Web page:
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Origin of the Word Root


Date: 02/18/2002 at 22:54:59
From: Naomi
Subject: Origin of the word "root"

If we set an expression equal to zero, we call the solution the "root" 
of the equation. Why? Where does the expression come from? Did it use 
to only apply to square roots, or is the origin of the word completely 
different?

Thanks so much!
Naomi


Date: 02/19/2002 at 08:58:06
From: Doctor Peterson
Subject: Re: Origin of the word "root"

Hi, Naomi.

According to Pat Ballew's Math Words, and Some Other Words of 
Interest, which is listed in our FAQ under Math Reference

    http://www.geocities.com/Paris/Rue/1861/arithme4.html#root   

    The Indo-European root werad was used for the branches or roots
    of plants. Later it was generalized to mean the origins, or
    beginnings of something whether it was physical or mental. In
    arithmetic the root of a number is the number that is used to
    build up another number by repeated multiplication. Since
    8 = 2*2*2 we say that 2 is the third root of eight. The word
    root is also used in the mathematics of functions to indicate
    the value that will produce a zero (a ground level number) for
    the function. If f(x)= x^2-9 then x=3 is one of the roots or
    zeros of the function. The word was used by al-Khowarizmi in
    his writings and was translated as radix in the Latin
    translations of his algebra. 

It's not entirely clear to me whether its first application in math 
was strictly to square or cube roots, or more generally to any 
"original number" that produces some result. But in any case, both 
uses in math come from that same "root" idea, that of the source from 
which something grows, whether the number that was squared to produce 
a given number, or the number that makes a given equation true. And 
the two ideas overlap when the equation under consideration is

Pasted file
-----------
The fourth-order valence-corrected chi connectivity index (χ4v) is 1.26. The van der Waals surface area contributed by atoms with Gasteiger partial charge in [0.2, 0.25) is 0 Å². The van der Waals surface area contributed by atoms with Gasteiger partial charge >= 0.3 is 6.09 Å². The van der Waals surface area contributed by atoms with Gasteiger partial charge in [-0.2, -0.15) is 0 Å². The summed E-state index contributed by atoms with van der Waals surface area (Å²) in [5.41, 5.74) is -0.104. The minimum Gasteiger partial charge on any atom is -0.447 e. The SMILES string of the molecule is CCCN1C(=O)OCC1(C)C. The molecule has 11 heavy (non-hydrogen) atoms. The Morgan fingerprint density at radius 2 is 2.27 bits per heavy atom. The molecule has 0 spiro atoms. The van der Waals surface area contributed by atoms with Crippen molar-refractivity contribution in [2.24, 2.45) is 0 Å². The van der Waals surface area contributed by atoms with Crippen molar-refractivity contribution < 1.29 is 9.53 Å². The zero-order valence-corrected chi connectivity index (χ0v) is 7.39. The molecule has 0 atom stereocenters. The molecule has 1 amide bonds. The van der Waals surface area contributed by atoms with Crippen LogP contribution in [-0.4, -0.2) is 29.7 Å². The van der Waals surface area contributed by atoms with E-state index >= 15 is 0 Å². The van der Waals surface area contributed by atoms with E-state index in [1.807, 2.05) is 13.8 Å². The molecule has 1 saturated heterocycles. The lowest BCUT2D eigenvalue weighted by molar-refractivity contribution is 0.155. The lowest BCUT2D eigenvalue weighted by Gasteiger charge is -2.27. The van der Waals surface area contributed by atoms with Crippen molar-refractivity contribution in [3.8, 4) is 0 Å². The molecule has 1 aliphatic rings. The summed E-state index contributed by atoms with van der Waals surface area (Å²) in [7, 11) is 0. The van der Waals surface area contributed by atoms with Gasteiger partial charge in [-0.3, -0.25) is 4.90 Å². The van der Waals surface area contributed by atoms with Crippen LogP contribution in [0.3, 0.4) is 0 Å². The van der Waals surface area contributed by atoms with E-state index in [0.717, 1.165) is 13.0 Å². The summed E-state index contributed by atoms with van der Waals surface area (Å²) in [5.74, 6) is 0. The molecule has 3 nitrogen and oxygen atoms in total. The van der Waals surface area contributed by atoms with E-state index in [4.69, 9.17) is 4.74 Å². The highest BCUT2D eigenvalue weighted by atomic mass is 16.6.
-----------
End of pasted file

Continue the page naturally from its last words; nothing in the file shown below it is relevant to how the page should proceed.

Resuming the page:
x^2 - a = 0

But I've never found any clear evidence whether the use of "root" for 
any equation arose from its use in this particular equation, extending 
the idea of a square root, or whether it comes directly from the idea 
of an origin applied to any equation.

Incidentally I disagree with both you and the quotation above as to 
the use of "root" to mean "a value that produces zero." The solutions 
of ANY equation are called roots, not just those of an equation that 
sets an expression or function equal to zero. The latter are called 
either the "roots" of the equation, or the "zeroes" of the function. 
It is common to confuse the two usages and talk about the "roots of 
the function," but that is sloppy. I prefer to keep the two terms 
separate.

- Doctor Peterson, The Math Forum
  http://mathforum.org/dr.math/   


Date: 05/22/2003 at 08:14:24
From: Evan Snyman
Subject: I am trying to find the etymology of the word "root"?

As a Latin scholar, I am interested in the origin of words.  I have 
tried to look this up in both real and online dictionaries, but 
cannot seem to find any joy.  What is the etymology of the 
word "root" - as in "x=2 is the root of the equation 2x=4"?


Date: 05/22/2003 at 08:26:34
From: Doctor Sarah
Subject: Re: I am trying to find the etymology of the word "root"?

Hi Evan - thanks for writing to Dr. Math.

Here's what Steven Schwartzman has to say, in his _The Words of 
Mathematics - An Etymological Dictionary of Mathematical Terms Used in 
English_ (Mathematical Association of America):

root (noun):
from Old Norse, from the Indo-European root wrad- "branch, root." A 
plant can't exist without its roots, so metaphorically speaking root 
means "basis" or "source." When you say that the cube root of 8 is 2, 
for example, 2 is the basic number that has to be raised up, like a 
plant from its roots, until it becomes 8. Also, when we solve an 
equation, we are looking for the solutions that we know or assume to 
be "rooted" in the equation; each solution is called a root of the 
equation. In graph theory, which abounds with botanical metaphors, a 
graph is said to be rooted if one of its points, known as the root, is 
distinguished from all the other points.

- Doctor Sarah, The Math Forum
  
 
    
Associated Topics:
High School Definitions
High School Square & Cube Roots
Middle School Definitions
Middle School Square Roots

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